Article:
We measured the spatial distribution of sediment during active transport through image processing of photographs taken oblique to the bed, looking through flowing water to the flume bed and gravel. Gravel was painted bright red, and the camera flash captured the moving clasts without blurring. Ten to fifteen photographs were taken at each of four locations along the flume. The oblique camera view was corrected for distortion (rectified) assuming a planar bed, and the four images were merged to form a single image covering the bed area. Because of the rough bed topography and water surface distortion, position uncertainties were ± 5 mm (2σ) in x (cross stream) and ± 40 mm (2σ) in y (downstream). Threshold filtering transformed the rectified images into binary, with red pixels classified as sediment (1 if sediment, zero if not). The binary sediment images were then averaged (stacked), and the final result reflects the fraction of the 10–15 photographs in which a grain was identified at a given location. We refer to these measurements as maps of “relative sediment concentration”; they represent the fraction of time that sediment is present at a given location. Relative sediment concentrations could only be measured accurately in time steps with discharges at or lower than ∼35 l/s; at higher flow the water became foamy due to increased turbulence in the head box and surfactants released by the paint on the sediment.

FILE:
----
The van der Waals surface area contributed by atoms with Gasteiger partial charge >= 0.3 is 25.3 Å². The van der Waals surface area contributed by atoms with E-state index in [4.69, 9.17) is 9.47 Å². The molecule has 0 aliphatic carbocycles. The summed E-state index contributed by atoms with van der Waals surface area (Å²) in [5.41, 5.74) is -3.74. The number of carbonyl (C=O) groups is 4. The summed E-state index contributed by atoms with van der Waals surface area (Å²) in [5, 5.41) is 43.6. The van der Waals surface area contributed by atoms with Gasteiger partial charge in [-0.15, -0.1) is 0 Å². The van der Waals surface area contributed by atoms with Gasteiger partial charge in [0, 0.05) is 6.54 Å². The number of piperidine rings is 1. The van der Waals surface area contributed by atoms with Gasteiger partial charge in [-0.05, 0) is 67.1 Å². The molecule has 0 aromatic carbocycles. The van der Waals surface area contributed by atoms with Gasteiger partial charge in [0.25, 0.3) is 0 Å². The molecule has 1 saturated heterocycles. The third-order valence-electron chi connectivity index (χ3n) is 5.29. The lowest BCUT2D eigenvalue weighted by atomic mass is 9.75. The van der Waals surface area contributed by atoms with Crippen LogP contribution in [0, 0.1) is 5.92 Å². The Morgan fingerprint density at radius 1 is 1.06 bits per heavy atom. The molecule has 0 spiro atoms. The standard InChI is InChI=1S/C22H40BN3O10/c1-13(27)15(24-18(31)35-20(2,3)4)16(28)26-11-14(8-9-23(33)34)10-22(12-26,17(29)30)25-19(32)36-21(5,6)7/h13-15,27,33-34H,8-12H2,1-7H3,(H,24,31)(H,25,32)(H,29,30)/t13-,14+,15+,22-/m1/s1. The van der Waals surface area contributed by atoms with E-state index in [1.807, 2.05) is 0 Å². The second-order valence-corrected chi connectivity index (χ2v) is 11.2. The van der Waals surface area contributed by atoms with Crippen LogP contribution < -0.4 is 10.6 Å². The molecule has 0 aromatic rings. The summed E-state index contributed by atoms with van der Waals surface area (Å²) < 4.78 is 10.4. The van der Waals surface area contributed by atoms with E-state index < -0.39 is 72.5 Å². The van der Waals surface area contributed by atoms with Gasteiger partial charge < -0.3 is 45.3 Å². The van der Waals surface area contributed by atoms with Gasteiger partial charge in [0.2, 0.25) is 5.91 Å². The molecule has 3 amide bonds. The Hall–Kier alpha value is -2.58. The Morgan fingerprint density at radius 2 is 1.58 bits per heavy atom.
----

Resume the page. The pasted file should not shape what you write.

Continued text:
The longitudinal slope of the initial bed surface was 0.065. This slope was chosen based on calculations that shear stresses at maximum discharge would nearly reach the threshold of partial suspension for the 2.7 mm sediment. During the same experiments, time steps in which we measured impact wear by fully suspended sand were also conducted, and the steep flume slope and large range of grain sizes allowed us to span a wide range of shear stresses for both bed load and suspended load transport. Here we only report on erosion by bed load. The steep bed slope was a tradeoff in our experimental design because it resulted in strongly supercritical flow conditions (Froude numbers Fr between 2.4 and 3.5, with Fr = U/, where U is mean velocity, g is gravitational acceleration, and h is mean flow depth; Table 1). While our experiments thus reflect imperfect hydrodynamic scaling to nature because the experimental Fr numbers are higher than typically observed for bedrock rivers, field observations of bedrock channels during floods have often found supercritical flow conditions (Fr > 1) [e.g., Tinkler and Parish, 1998; Turowski and Rickenmann, 2008], and previous bedrock incision experiments have been conducted at high Fr (e.g., Wohl and Ikeda , up to Fr≈1.6; Johnson and Whipple , up to 2.5; Finnegan et al. , ≈1.4; Chatanantavet and Parker , up to Fr = 2.4). Consistent with prior experiments with supercritical flow, downstream flow conditions had negligible influence on upstream flow and there was no discernable influence on local erosion rate by the downstream bed topography or outlet conditions [Shepherd and Schumm, 1974; Wohl and Ikeda, 1997; Johnson and Whipple, 2007; Finnegan et al., 2007; Chatanantavet and Parker, 2008].
Table 1. Summary of Experiment A Time Steps and Associated Dataa
Gravel D50 (mm)
Flow Depth H (mm)
Inner Channel Fe
Flume Averaged (mm)
Inner Channel (mm)
Flume Averaged (mm)
Inner Channel (mm)
Time steps are organized into series based on either constant Qs and variable Qw (7–12, 13–18, 30–34) or constant Qw and variable Qs (19–24, 25–29). Each time step lasted 15 min. The amounts of erosion listed represent the average vertical distance of downcutting over each 15 min time step. The flume width was 30 cm and the initial bed slope was 0.065.
Values were either not measured or were estimated.